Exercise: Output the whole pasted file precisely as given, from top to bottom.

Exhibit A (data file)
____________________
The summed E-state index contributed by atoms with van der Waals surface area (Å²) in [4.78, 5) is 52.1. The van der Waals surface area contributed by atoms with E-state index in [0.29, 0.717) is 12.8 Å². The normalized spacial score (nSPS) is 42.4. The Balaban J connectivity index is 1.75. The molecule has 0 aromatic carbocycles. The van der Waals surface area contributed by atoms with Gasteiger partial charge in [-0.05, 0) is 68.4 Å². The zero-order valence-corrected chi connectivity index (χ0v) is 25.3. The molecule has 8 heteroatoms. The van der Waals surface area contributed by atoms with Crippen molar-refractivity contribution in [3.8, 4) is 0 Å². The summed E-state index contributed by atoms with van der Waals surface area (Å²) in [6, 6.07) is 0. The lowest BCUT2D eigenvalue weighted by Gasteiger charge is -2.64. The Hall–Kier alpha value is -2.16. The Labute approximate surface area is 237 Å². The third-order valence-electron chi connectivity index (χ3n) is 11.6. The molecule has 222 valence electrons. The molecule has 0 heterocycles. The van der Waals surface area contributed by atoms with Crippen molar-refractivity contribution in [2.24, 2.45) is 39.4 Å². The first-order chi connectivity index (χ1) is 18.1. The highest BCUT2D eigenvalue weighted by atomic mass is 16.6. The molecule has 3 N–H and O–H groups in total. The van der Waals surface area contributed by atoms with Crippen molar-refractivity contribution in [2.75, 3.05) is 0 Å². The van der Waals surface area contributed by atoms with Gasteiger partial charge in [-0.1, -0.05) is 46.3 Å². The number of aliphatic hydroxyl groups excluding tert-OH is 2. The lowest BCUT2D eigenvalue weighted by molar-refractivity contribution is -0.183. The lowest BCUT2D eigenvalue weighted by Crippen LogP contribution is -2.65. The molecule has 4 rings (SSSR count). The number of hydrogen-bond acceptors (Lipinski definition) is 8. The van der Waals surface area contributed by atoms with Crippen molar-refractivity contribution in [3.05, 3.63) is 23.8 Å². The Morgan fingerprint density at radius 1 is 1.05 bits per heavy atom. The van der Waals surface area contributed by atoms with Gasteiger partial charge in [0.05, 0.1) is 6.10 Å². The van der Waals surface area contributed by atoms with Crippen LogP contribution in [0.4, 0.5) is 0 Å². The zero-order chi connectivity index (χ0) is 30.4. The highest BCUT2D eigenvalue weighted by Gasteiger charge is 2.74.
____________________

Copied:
The summed E-state index contributed by atoms with van der Waals surface area (Å²) in [4.78, 5) is 52.1. The van der Waals surface area contributed by atoms with E-state index in [0.29, 0.717) is 12.8 Å². The normalized spacial score (nSPS) is 42.4. The Balaban J connectivity index is 1.75. The molecule has 0 aromatic carbocycles. The van der Waals surface area contributed by atoms with Gasteiger partial charge in [-0.05, 0) is 68.4 Å². The zero-order valence-corrected chi connectivity index (χ0v) is 25.3. The molecule has 8 heteroatoms. The van der Waals surface area contributed by atoms with Crippen molar-refractivity contribution in [3.8, 4) is 0 Å². The summed E-state index contributed by atoms with van der Waals surface area (Å²) in [6, 6.07) is 0. The lowest BCUT2D eigenvalue weighted by Gasteiger charge is -2.64. The Hall–Kier alpha value is -2.16. The Labute approximate surface area is 237 Å². The third-order valence-electron chi connectivity index (χ3n) is 11.6. The molecule has 222 valence electrons. The molecule has 0 heterocycles. The van der Waals surface area contributed by atoms with Crippen molar-refractivity contribution in [2.24, 2.45) is 39.4 Å². The first-order chi connectivity index (χ1) is 18.1. The highest BCUT2D eigenvalue weighted by atomic mass is 16.6. The molecule has 3 N–H and O–H groups in total. The van der Waals surface area contributed by atoms with Crippen molar-refractivity contribution in [2.75, 3.05) is 0 Å². The van der Waals surface area contributed by atoms with Gasteiger partial charge in [-0.1, -0.05) is 46.3 Å². The number of aliphatic hydroxyl groups excluding tert-OH is 2. The lowest BCUT2D eigenvalue weighted by molar-refractivity contribution is -0.183. The lowest BCUT2D eigenvalue weighted by Crippen LogP contribution is -2.65. The molecule has 4 rings (SSSR count). The number of hydrogen-bond acceptors (Lipinski definition) is 8. The van der Waals surface area contributed by atoms with Crippen molar-refractivity contribution in [3.05, 3.63) is 23.8 Å². The Morgan fingerprint density at radius 1 is 1.05 bits per heavy atom. The van der Waals surface area contributed by atoms with Gasteiger partial charge in [0.05, 0.1) is 6.10 Å². The van der Waals surface area contributed by atoms with Crippen LogP contribution in [0.4, 0.5) is 0 Å². The zero-order chi connectivity index (χ0) is 30.4. The highest BCUT2D eigenvalue weighted by Gasteiger charge is 2.74.